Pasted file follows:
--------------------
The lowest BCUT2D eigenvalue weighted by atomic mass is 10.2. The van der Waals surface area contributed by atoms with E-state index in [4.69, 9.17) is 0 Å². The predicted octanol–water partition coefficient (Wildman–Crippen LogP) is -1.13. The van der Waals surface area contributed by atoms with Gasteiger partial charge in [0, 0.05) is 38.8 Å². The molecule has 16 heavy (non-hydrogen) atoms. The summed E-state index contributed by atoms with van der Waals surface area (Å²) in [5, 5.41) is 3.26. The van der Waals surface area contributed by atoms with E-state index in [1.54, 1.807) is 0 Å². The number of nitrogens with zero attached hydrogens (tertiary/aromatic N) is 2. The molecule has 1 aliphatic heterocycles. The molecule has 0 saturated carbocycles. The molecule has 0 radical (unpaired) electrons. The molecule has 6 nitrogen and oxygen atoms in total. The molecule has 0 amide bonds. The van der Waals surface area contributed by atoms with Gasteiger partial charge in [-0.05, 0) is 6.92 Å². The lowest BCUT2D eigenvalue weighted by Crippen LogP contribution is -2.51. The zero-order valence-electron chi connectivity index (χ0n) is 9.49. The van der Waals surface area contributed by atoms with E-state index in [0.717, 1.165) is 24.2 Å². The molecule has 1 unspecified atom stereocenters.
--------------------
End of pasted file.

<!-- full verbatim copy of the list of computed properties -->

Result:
The lowest BCUT2D eigenvalue weighted by atomic mass is 10.2. The van der Waals surface area contributed by atoms with E-state index in [4.69, 9.17) is 0 Å². The predicted octanol–water partition coefficient (Wildman–Crippen LogP) is -1.13. The van der Waals surface area contributed by atoms with Gasteiger partial charge in [0, 0.05) is 38.8 Å². The molecule has 16 heavy (non-hydrogen) atoms. The summed E-state index contributed by atoms with van der Waals surface area (Å²) in [5, 5.41) is 3.26. The van der Waals surface area contributed by atoms with E-state index in [1.54, 1.807) is 0 Å². The number of nitrogens with zero attached hydrogens (tertiary/aromatic N) is 2. The molecule has 1 aliphatic heterocycles. The molecule has 0 saturated carbocycles. The molecule has 0 radical (unpaired) electrons. The molecule has 6 nitrogen and oxygen atoms in total. The molecule has 0 amide bonds. The van der Waals surface area contributed by atoms with Gasteiger partial charge in [-0.05, 0) is 6.92 Å². The lowest BCUT2D eigenvalue weighted by Crippen LogP contribution is -2.51. The zero-order valence-electron chi connectivity index (χ0n) is 9.49. The van der Waals surface area contributed by atoms with E-state index in [0.717, 1.165) is 24.2 Å². The molecule has 1 unspecified atom stereocenters.